- Provide clarity on roles/levels and possible path for career growth
- Each staff member is aware of the factors that went into their salary decision and how they were weighted
- Each staff member understands the reasoning behind their salary and can compute it themselves if desired since the factors are known
- Each staff member feels they are treated fairly and consistently based on a defined system
Before rolling out the framework
As we moved toward salary transparency, we took at look at salaries across HOT. Here’s what we found:
- We had a 25x ratio between highest paid staff member (Executive Director) and lowest (digitizer/data entry in Indonesia)
- We had a 5.5x ratio between highest paid staff member (Executive Director) and average (mean) salary: an impressive feat given that we work across high and low income countries. This compares to the US for-profit average of 1:243 - or 243x. Microsoft has a 1:11 ratio, and Apple is 1:43 (relatively low, but does not take into account stock options or large contractor workforce).
- Gender: Men make on average $11.72/hour vs. women who make on average $8.83/hour
I’d characterize this as follows. Even with operations in very different countries, HOT is still relatively flat compared to many organizations. There are not massive variations in pay between average salaries and higher level management salaries. This is mostly a good thing although “too much” pay compression can also have unintended consequences including demoralizing veteran staff members and inability to retain top talent.
Gender disparities are an issue and we need to figure out what’s causing them. There are lots of variables here; the difference above does not necessarily indicate or (rule out) pay differences for men and women having the same role. However it may indicate relatively fewer women in higher paid management positions (overall, while gender equality has improved slightly in HOT staff team, we’re still at just under 40% women on the team).
The HOT Salary Framework Formula
In the end, after consultation with our entire management team and all country offices across HOT, we decided to adapt a variant of the Ushahidi/Buffer model. We ended up with a simple, global standard that will be used to determine salaries and wages at HOT, and that applies to all HOT employees and individual contractors in all locations. With this framework, HOT aims to provide more transparency into salary decision making and ensure a consistent and equitable process for all staff, regardless of position, location, gender, or any other distinguishing characteristic. The HOT Salary Framework is based upon a formula made up of four factors that, when multiplied together, determine a HOT employee’s annual salary or, for contractors, hourly rate. You can click on the diagram below to see the details.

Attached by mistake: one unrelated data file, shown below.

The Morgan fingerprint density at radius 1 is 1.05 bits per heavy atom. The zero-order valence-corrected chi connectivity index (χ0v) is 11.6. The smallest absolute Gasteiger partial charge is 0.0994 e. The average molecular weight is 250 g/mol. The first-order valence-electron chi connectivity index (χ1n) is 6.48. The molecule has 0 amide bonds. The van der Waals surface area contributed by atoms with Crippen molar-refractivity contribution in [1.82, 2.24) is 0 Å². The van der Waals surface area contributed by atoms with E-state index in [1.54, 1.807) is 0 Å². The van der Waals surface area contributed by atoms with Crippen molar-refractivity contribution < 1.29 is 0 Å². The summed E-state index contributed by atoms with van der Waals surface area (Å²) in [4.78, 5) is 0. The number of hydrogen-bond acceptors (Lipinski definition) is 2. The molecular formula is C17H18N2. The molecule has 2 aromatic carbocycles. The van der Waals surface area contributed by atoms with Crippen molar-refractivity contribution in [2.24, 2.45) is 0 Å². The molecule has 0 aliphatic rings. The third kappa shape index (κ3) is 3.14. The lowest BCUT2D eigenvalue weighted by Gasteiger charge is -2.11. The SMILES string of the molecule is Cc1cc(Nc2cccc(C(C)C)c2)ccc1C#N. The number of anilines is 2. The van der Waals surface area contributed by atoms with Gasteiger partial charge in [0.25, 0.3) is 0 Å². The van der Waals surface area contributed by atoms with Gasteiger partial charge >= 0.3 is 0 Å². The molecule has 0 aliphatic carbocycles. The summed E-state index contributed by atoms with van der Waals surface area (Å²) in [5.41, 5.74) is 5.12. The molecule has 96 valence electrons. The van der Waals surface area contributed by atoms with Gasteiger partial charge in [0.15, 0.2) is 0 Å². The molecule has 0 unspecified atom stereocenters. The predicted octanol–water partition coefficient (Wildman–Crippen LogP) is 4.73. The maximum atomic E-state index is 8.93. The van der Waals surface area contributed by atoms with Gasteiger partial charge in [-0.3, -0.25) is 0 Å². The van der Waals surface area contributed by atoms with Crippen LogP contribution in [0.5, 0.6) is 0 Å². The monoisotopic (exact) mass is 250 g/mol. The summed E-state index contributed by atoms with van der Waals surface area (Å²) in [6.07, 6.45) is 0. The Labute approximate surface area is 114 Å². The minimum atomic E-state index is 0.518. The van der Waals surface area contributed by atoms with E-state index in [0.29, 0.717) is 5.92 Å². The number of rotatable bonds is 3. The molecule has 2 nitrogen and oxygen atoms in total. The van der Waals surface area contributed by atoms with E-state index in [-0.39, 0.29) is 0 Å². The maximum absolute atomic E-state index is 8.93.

After rolling out the framework
We’re currently moving forward with rolling out the new framework globally. It was applied retroactively to all staff on the global team (remote staff) of which we had 20 as of January 1, 2019. Some initial findings:
- Nine of 20 staff were already paid above the rate the framework computed. Rather than decrease their rate, no change was made for the duration of their contract. This in effect “grandfathered” them in to their current rate while industry benchmarks and the formula catch up over the next 1-2 years.
- Eleven of 20 staff members were paid below the rate the framework computed and were given an increase of, on average, of 16% (after removing one outlier). For most staff this increase was made immediately and for a few staff members we are rolling out the increase over 6-12 months as project budgets permit.
- Gender is not a factor in the new framework. As such, it is no longer possible for any discrepancy in pay to exist among men and women having the same role, location, and years experience with HOT (used at January 1st to set personal capital factor). The formula doesn’t remove all management discretion from the process, though, nor would we want it to. There is still some flexibility in setting some factors like the personal capital factor and we’d want to monitor salary levels of men and women going forward to ensure new discrepancies don’t arise.
- In Uganda, all HOT staff were already contracted above the framework amount.
- In Indonesia and Tanzania, because HOT works through affiliates Perkumpulan OpenStreetMap Indonesia (POI) and Open Map Development Tanzania (OMDTZ) respectively, we are still working with our colleagues to apply the framework within those partner organizations. HOT, POI, and OMDTZ have decided to apply the framework to all staff working exclusively on HOT funded projects and will share back results in the coming months.
Pictured: HOT volunteer
As we enter the second quarter of 2019, there are a number questions for which we don’t have all the answers yet. I’ll make it a priority to report back on these, including: Has the framework made the hiring/recruitment process more straightforward? Did the new framework reduce the gap between the average woman’s pay in HOT and the average man’s pay? How did rollout in Indonesia and Tanzania affect pay? Are staff generally pleased with the outcome or do we have more work to do? I welcome your feedback, comments, and suggestions!